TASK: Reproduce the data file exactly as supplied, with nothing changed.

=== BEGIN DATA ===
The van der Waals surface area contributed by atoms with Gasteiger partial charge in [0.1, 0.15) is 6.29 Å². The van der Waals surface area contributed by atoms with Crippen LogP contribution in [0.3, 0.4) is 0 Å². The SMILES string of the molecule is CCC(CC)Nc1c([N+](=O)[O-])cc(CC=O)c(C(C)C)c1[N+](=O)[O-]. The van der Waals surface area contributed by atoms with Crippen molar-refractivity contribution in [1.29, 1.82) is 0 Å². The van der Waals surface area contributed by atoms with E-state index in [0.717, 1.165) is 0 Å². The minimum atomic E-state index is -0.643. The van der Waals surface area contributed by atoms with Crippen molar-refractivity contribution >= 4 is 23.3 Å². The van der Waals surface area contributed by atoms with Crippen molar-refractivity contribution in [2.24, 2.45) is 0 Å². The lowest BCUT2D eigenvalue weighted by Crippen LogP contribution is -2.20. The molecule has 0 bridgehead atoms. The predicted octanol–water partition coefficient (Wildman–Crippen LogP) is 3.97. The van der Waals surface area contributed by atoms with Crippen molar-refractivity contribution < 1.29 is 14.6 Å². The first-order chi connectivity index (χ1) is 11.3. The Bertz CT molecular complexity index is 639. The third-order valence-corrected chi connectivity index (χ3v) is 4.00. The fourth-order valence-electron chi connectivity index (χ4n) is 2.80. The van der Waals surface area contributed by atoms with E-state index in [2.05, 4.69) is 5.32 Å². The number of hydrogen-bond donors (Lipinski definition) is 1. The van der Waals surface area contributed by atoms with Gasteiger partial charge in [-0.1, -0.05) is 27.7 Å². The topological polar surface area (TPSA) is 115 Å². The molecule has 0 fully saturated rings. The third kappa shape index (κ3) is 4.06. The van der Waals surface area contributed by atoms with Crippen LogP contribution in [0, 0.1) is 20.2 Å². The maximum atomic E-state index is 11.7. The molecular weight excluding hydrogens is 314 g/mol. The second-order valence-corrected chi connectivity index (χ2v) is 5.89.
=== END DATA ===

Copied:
The van der Waals surface area contributed by atoms with Gasteiger partial charge in [0.1, 0.15) is 6.29 Å². The van der Waals surface area contributed by atoms with Crippen LogP contribution in [0.3, 0.4) is 0 Å². The SMILES string of the molecule is CCC(CC)Nc1c([N+](=O)[O-])cc(CC=O)c(C(C)C)c1[N+](=O)[O-]. The van der Waals surface area contributed by atoms with Crippen molar-refractivity contribution in [1.29, 1.82) is 0 Å². The van der Waals surface area contributed by atoms with E-state index in [0.717, 1.165) is 0 Å². The minimum atomic E-state index is -0.643. The van der Waals surface area contributed by atoms with Crippen molar-refractivity contribution >= 4 is 23.3 Å². The van der Waals surface area contributed by atoms with Crippen molar-refractivity contribution in [2.24, 2.45) is 0 Å². The lowest BCUT2D eigenvalue weighted by Crippen LogP contribution is -2.20. The molecule has 0 bridgehead atoms. The predicted octanol–water partition coefficient (Wildman–Crippen LogP) is 3.97. The van der Waals surface area contributed by atoms with Crippen molar-refractivity contribution < 1.29 is 14.6 Å². The first-order chi connectivity index (χ1) is 11.3. The Bertz CT molecular complexity index is 639. The third-order valence-corrected chi connectivity index (χ3v) is 4.00. The fourth-order valence-electron chi connectivity index (χ4n) is 2.80. The van der Waals surface area contributed by atoms with E-state index in [2.05, 4.69) is 5.32 Å². The number of hydrogen-bond donors (Lipinski definition) is 1. The van der Waals surface area contributed by atoms with Gasteiger partial charge in [-0.1, -0.05) is 27.7 Å². The topological polar surface area (TPSA) is 115 Å². The molecule has 0 fully saturated rings. The third kappa shape index (κ3) is 4.06. The van der Waals surface area contributed by atoms with Crippen LogP contribution in [0, 0.1) is 20.2 Å². The maximum atomic E-state index is 11.7. The molecular weight excluding hydrogens is 314 g/mol. The second-order valence-corrected chi connectivity index (χ2v) is 5.89.